Regular readers will know only too well that I am a huge advocate and supporter of televised boxing – no matter what channel or who the promoter is.
Punching to the widest possible audience can only be good for the game and the home boxers. As long as the opponent is of a decent enough calibre to hit back.
Like many others, I am often sceptical over whether some shows are worthy of asking the punters to shell out for while sitting in their armchairs, but I am a boxing fan and I’m guilty as charged of allowing my Sky subscription bill to be bumped up by roughly £17 every couple of months or so.
It is because boxing fans love watching the sport and, although we protest from time to time over what we are being asked to shell out for, we generally succumb and end up pushing that button on the remote control.
However, no matter how much I welcome the most recent venture of ITV Sport back into boxing, for me, this Saturday night will represent a push of the button too far.
I’ve said it before, but the fight between Chris Eubank jnr and Renold Quinlan is a farce. In fact I go further. It is a con.
They say the bookies rarely get it wrong, so just look at the odds.
Some major bookmakers have priced a Eubank victory at 1-100, which represents about as much value as buying the fight itself.
I have heard that the British Boxing Board of Control are none too pleased over the competitiveness of this match or quality of opponent and I think they should have gone on record with their concerns.
It is a fight that lacks the credibility for a free-to-air platform, let alone pay-per-view.
Ok, I know ITV are dipping their toe in the water to see what sort of reaction they get, but I’ll tell you what, I won’t buy it and I know a lot of other people who feel the same way.
It comes to something when you have to rely on the undercard to prop up the main event to such a big extent and ITV were forced into a necessary U-turn on the original plan to air the supporting bouts on Freeview. Now they will air the undercard free for for half an hour on the ppv channel.
Let’s be honest, this is an easy fight for Eubank, so I hope the ITV commentators are not simply cheerleaders who will describe Quinlan as something he is not – a credible opponent.
Incidentally, I gather the promoter and ITV bosses were none too pleased when interviewer Mark Pougatch told Quinlan at a press conference that the bookies thought he was a no-hoper. But to be brutally honest, that is exactly what the Aussie is.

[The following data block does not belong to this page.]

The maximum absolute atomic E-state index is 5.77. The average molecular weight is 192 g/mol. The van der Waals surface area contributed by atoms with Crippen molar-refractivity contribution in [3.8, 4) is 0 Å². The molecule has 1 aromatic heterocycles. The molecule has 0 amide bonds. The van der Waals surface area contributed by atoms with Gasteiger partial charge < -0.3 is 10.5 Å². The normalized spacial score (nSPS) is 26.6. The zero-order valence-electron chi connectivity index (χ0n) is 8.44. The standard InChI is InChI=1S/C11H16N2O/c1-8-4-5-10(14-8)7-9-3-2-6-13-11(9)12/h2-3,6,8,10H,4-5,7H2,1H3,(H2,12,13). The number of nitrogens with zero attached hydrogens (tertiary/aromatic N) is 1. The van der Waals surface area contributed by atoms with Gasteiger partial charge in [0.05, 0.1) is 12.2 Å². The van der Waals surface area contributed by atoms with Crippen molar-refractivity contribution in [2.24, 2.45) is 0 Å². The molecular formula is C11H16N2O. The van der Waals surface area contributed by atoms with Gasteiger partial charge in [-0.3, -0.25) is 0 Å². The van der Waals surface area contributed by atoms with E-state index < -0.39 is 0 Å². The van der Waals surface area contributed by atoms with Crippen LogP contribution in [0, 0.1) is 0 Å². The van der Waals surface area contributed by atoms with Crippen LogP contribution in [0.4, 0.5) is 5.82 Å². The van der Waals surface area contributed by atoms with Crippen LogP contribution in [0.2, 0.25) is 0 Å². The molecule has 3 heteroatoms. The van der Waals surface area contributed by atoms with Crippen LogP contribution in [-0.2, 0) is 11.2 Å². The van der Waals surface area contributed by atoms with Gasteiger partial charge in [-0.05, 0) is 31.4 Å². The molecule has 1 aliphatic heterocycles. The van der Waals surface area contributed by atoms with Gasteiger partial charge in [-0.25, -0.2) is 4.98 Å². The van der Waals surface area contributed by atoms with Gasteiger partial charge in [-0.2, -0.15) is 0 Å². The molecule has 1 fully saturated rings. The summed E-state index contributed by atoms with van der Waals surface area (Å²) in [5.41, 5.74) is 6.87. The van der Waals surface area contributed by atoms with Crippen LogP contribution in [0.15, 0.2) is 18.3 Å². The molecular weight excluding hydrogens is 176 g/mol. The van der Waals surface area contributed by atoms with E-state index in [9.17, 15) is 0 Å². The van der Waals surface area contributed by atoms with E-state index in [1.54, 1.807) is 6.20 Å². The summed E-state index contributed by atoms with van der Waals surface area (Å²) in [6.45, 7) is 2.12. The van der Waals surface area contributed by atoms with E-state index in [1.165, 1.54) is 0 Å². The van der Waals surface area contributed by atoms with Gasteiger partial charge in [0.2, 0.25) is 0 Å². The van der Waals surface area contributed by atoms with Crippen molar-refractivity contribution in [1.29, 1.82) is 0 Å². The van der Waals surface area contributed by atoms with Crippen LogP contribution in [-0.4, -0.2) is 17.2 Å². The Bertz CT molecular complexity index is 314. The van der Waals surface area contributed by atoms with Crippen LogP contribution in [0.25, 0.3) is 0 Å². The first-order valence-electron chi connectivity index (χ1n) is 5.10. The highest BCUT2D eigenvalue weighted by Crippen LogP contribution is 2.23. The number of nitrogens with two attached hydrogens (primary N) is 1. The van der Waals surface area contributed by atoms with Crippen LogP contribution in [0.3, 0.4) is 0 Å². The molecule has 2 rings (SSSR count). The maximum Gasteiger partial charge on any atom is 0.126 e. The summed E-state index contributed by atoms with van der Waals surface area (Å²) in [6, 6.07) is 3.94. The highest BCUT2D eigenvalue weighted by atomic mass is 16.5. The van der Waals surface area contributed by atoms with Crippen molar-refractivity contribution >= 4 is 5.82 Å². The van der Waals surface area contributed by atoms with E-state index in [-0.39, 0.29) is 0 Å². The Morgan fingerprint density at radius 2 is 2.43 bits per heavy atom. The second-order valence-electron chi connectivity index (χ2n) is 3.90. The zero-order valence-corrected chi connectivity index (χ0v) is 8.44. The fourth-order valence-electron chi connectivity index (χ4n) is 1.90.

The pay-per-view market is getting muddied enough as it is, which will result in genuine marquee fights not getting the viewership they deserve further down the line.
Pay-per-view stripes should be earned and even someone like Gennady Golovkin has only recently assumed such status.
Simply bestowing the platform on a fighter just to sate his ego does the sport no good at all.
If a first-time buyer feels ripped off after the charade on Saturday night, will he or she be coming back for seconds next time? More likely a potential supporter will be lost to the game.
Such a meaningless fight as what will be played out at Olympia doesn’t do boxing or broadcasters much good. There has to be more quality than this rubbish.
It is also laughable that Eubank jnr is still talking the talk about getting in with the champions, believing the IBO title will provide him with a ticket to the negotiating table.
They talk about unifications, perhaps blissfully unaware that the IBO is not recognised as a ‘real world title’. Yes, the IBO belt is and has been in the possession of some stellar names, but you will not find many instances of it being fought for in isolation.
It simply gets bundled in with the recognised titles and means very little. Tyson Fury held it after beating Wladimir Klitschko and it will now be attached to the IBF-WBA encounter between Klitschko and Anthony Joshua.
It really is no bargaining chip, believe me.
So we await all the post-fight bluster and name calling on Saturday night, but a few of us know from bitter experience the most effective way of getting the Eubanks to pipe down.
Just ask them to sign a contract against a real opponent.